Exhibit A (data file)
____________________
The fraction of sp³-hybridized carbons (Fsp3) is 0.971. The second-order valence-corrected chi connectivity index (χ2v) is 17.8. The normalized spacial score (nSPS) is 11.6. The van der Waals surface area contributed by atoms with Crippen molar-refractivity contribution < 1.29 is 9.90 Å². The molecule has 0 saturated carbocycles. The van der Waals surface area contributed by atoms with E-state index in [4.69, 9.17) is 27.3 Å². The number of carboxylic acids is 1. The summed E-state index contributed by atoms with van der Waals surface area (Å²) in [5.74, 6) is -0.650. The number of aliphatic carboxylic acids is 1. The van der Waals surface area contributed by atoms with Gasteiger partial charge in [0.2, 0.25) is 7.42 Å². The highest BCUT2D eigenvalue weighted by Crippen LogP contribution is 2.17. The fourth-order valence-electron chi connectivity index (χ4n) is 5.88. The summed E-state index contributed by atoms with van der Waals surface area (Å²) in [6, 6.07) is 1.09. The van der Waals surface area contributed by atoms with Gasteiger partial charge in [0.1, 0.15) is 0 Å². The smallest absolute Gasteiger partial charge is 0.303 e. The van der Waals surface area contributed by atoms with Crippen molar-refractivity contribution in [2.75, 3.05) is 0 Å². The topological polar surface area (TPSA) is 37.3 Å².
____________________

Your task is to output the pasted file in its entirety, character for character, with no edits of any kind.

The fraction of sp³-hybridized carbons (Fsp3) is 0.971. The second-order valence-corrected chi connectivity index (χ2v) is 17.8. The normalized spacial score (nSPS) is 11.6. The van der Waals surface area contributed by atoms with Crippen molar-refractivity contribution < 1.29 is 9.90 Å². The molecule has 0 saturated carbocycles. The van der Waals surface area contributed by atoms with E-state index in [4.69, 9.17) is 27.3 Å². The number of carboxylic acids is 1. The summed E-state index contributed by atoms with van der Waals surface area (Å²) in [5.74, 6) is -0.650. The number of aliphatic carboxylic acids is 1. The van der Waals surface area contributed by atoms with Gasteiger partial charge in [0.2, 0.25) is 7.42 Å². The highest BCUT2D eigenvalue weighted by Crippen LogP contribution is 2.17. The fourth-order valence-electron chi connectivity index (χ4n) is 5.88. The summed E-state index contributed by atoms with van der Waals surface area (Å²) in [6, 6.07) is 1.09. The van der Waals surface area contributed by atoms with Gasteiger partial charge in [0.1, 0.15) is 0 Å². The smallest absolute Gasteiger partial charge is 0.303 e. The van der Waals surface area contributed by atoms with Crippen molar-refractivity contribution in [2.75, 3.05) is 0 Å². The topological polar surface area (TPSA) is 37.3 Å².